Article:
'x_ship_to_state', 'x_ship_to_zip', 'x_ship_to_country', 'x_invoice_num' );
my $key;
my $plain_text = "^";
foreach $key ( @keys ) {
    $plain_text .= $QUERY->param($key)."^";

$key = pack 'H*', $signature_key;
$hash_val = hmac_sha512_hex( $plain_text, $key );

if ( defined($x_SHA2_hash) && $x_SHA2_hash ne '' &&
    lc($hash_val) eq lc($x_SHA2_hash) ) {
    $authorized = 1;



Renaissance -

After my first post, I changed the hashing to hex (they don’t tell you that, but the old MD5 hash was done in hex, so I thought this one might be, too), and then had a result which looked more like what I needed it to be. But it still didn’t match what was in the 68th element of the returned array. The way you suggested is exactly what I did in my test. I displayed all the values individually for each array element returned. And that 68th element is the one that looked like it might be a hex hash value. Like I said, can’t tell me how the hashed value is returned or how I access it. So, all I have to go by is visual confirmation. And what’s in the 68th element doesn’t match what is in my hex-hashed value. 


I use the LWP perl module to access the AuthorizeNet URL directly. I don’t know what DPM is. You said you “posted some code that may work”. Where is that? I’m a newbie on the forum. 



I changed my hashing to hex, and that value made a lot more sense, so that’s what I’m working with now. 

I don’t understand why specifically said to hash the 3 items along with the sig-key, but you’re saying we need to go with 30 of them. I’m not using SIM - are you? And if not, are you still using this method successfully?

I’m willing to try anything, but now I need to understand what 30 items you’re using. The post you linked to said 30 fields, but the example only had 15. Exactly what fields are those? Are they what you prepared to send TO OR are they what returned after authorization?  It looks like what returned but I have more than 30 elements in the returned array! There are some that I specifically use, so I know where they are, but to match what you have here, I’d have to get the other ones defined. I no longer have any documentation for this.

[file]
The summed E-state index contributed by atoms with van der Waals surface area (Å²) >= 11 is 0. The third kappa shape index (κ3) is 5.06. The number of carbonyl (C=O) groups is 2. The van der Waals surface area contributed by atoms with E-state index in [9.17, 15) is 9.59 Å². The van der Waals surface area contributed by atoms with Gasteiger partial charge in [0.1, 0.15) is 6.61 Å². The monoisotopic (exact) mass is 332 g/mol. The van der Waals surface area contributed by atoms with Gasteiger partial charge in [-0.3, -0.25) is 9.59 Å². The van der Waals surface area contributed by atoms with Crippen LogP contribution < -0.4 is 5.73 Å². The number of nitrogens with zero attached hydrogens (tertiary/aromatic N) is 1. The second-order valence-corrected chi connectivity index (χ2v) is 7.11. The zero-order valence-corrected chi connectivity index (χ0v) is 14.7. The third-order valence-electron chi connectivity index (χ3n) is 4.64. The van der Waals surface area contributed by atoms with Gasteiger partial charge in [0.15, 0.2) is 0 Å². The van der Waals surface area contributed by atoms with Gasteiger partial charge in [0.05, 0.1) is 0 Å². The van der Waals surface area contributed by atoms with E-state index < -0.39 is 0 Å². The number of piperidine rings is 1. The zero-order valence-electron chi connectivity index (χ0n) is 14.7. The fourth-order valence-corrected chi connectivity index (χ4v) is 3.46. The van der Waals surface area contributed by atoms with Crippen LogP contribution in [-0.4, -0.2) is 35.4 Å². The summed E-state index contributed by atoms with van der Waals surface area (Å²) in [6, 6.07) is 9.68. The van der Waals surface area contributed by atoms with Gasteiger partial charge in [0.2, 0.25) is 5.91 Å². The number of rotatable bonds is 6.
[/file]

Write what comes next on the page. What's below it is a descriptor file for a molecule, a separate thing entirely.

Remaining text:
This has me SO aggravated!! Why can’t tell us the correct information?? 

I won’t be able to work on this for a few days - but I’ll monitor responses and give it a try when I can.

Thanks for your help!



The code is in php, but may give you a better idea of what to use in the hash. DPM stands for direct post method. It is an integration that is before my time as I’ve only been a web developer for 2 years and only been programming for a year and a half.

The hashing is done differently depending on what method you used. I posted working code for my method a few days ago, and then it came to my attention that DPM and SIM use a different method, so I pulled those docs and did my best to come up with some code for those folks.

So ignore that first block of code cause it’s not working for you. Use the block of code that is near the end of the thread. I would work on getting your fingerprint working first, and then tackle the verification on your end, because that has the appearance of being a little more complicated.

And if you have a large hexidecimal value in your array, that’s the hash I am pretty sure. This is my new hobby since November for when I’m waiting at restaurants or too tired to do anything else. I know nothing of Perl but I will see what I can do to get you up and running.

The 3 values on the main webpage are what is used for the recent API integration methods. DPM and SIM are deprecated and I think that’s why their methods are nowhere to be found on the main website, but only in the SIM/DPM guide. Towards the end of the thread I linked I give a summary of how this seems to work. Sounds like you’re using DPM, so your fingerprint will be one thing and if you choose to verify on your end you will have a different string.

@Renaissance Is there a way to get a copy of the SIM/DPM documentation? Does it include information for SHA-512? The old MD5 method only uses 3 fields along with the MD5 hash, and the rep I talked to said it would be very similar to the MD5 implementation. 

Won’t be working on this again until next week, but I’d like to get my ducks in a row in the meantime. Thx.



I use LWP too using Perl and MySQL. You are using DPM which uses the POST METHOD.


An also stuck, nothing worked. I used MySQL  SHA2 Function and the HEX AND UNHEX function

to no avail. I have over 100+ counties and municipalities and these governments account resist changes the same way they resist a plague.


Am willing to pay anyone who can help with the code.